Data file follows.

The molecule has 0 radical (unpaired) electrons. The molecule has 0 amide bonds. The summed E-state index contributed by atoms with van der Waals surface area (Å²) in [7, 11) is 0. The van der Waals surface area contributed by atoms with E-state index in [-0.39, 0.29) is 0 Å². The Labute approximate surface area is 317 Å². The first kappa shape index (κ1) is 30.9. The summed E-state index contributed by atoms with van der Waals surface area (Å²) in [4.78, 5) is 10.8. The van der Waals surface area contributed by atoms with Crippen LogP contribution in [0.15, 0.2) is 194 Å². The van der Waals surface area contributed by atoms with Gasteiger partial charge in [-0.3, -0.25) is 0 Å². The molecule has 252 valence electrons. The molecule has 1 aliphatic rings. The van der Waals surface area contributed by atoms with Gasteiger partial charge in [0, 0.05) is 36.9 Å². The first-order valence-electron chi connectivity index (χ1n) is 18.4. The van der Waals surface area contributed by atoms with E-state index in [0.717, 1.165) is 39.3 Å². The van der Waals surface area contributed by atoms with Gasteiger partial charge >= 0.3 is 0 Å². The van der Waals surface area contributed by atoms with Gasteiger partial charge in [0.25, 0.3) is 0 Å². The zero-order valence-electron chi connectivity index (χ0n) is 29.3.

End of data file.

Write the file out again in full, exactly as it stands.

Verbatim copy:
The molecule has 0 radical (unpaired) electrons. The molecule has 0 amide bonds. The summed E-state index contributed by atoms with van der Waals surface area (Å²) in [7, 11) is 0. The van der Waals surface area contributed by atoms with E-state index in [-0.39, 0.29) is 0 Å². The Labute approximate surface area is 317 Å². The first kappa shape index (κ1) is 30.9. The summed E-state index contributed by atoms with van der Waals surface area (Å²) in [4.78, 5) is 10.8. The van der Waals surface area contributed by atoms with Crippen LogP contribution in [0.15, 0.2) is 194 Å². The van der Waals surface area contributed by atoms with Gasteiger partial charge in [-0.3, -0.25) is 0 Å². The molecule has 252 valence electrons. The molecule has 1 aliphatic rings. The van der Waals surface area contributed by atoms with Gasteiger partial charge in [0, 0.05) is 36.9 Å². The first-order valence-electron chi connectivity index (χ1n) is 18.4. The van der Waals surface area contributed by atoms with E-state index in [0.717, 1.165) is 39.3 Å². The van der Waals surface area contributed by atoms with Gasteiger partial charge >= 0.3 is 0 Å². The van der Waals surface area contributed by atoms with Gasteiger partial charge in [0.25, 0.3) is 0 Å². The zero-order valence-electron chi connectivity index (χ0n) is 29.3.